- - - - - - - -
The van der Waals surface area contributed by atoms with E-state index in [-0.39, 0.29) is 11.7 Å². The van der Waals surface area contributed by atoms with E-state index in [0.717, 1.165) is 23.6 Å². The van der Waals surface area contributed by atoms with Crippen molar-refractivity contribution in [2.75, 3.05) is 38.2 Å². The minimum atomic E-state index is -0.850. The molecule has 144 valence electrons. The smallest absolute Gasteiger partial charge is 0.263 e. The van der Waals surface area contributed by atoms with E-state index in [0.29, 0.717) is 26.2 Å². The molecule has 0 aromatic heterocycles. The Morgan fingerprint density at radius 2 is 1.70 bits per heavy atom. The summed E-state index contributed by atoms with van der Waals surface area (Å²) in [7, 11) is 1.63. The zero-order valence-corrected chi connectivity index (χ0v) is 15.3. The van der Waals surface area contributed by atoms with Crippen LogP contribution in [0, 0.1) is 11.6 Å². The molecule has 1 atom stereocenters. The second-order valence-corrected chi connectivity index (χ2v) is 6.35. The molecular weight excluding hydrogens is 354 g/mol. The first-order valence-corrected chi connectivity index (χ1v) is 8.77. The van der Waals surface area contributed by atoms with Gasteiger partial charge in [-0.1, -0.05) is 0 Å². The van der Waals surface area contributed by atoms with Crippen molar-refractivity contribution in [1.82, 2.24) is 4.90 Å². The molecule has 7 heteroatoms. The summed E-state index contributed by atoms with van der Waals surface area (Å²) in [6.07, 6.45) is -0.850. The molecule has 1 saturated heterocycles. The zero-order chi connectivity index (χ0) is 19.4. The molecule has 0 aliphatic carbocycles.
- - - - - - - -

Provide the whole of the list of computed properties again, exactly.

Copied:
The van der Waals surface area contributed by atoms with E-state index in [-0.39, 0.29) is 11.7 Å². The van der Waals surface area contributed by atoms with E-state index in [0.717, 1.165) is 23.6 Å². The van der Waals surface area contributed by atoms with Crippen molar-refractivity contribution in [2.75, 3.05) is 38.2 Å². The minimum atomic E-state index is -0.850. The molecule has 144 valence electrons. The smallest absolute Gasteiger partial charge is 0.263 e. The van der Waals surface area contributed by atoms with E-state index in [0.29, 0.717) is 26.2 Å². The molecule has 0 aromatic heterocycles. The Morgan fingerprint density at radius 2 is 1.70 bits per heavy atom. The summed E-state index contributed by atoms with van der Waals surface area (Å²) in [7, 11) is 1.63. The zero-order valence-corrected chi connectivity index (χ0v) is 15.3. The van der Waals surface area contributed by atoms with Crippen LogP contribution in [0, 0.1) is 11.6 Å². The molecule has 1 atom stereocenters. The second-order valence-corrected chi connectivity index (χ2v) is 6.35. The molecular weight excluding hydrogens is 354 g/mol. The first-order valence-corrected chi connectivity index (χ1v) is 8.77. The van der Waals surface area contributed by atoms with Gasteiger partial charge in [-0.1, -0.05) is 0 Å². The van der Waals surface area contributed by atoms with Crippen molar-refractivity contribution in [1.82, 2.24) is 4.90 Å². The molecule has 7 heteroatoms. The summed E-state index contributed by atoms with van der Waals surface area (Å²) in [6.07, 6.45) is -0.850. The molecule has 1 saturated heterocycles. The zero-order chi connectivity index (χ0) is 19.4. The molecule has 0 aliphatic carbocycles.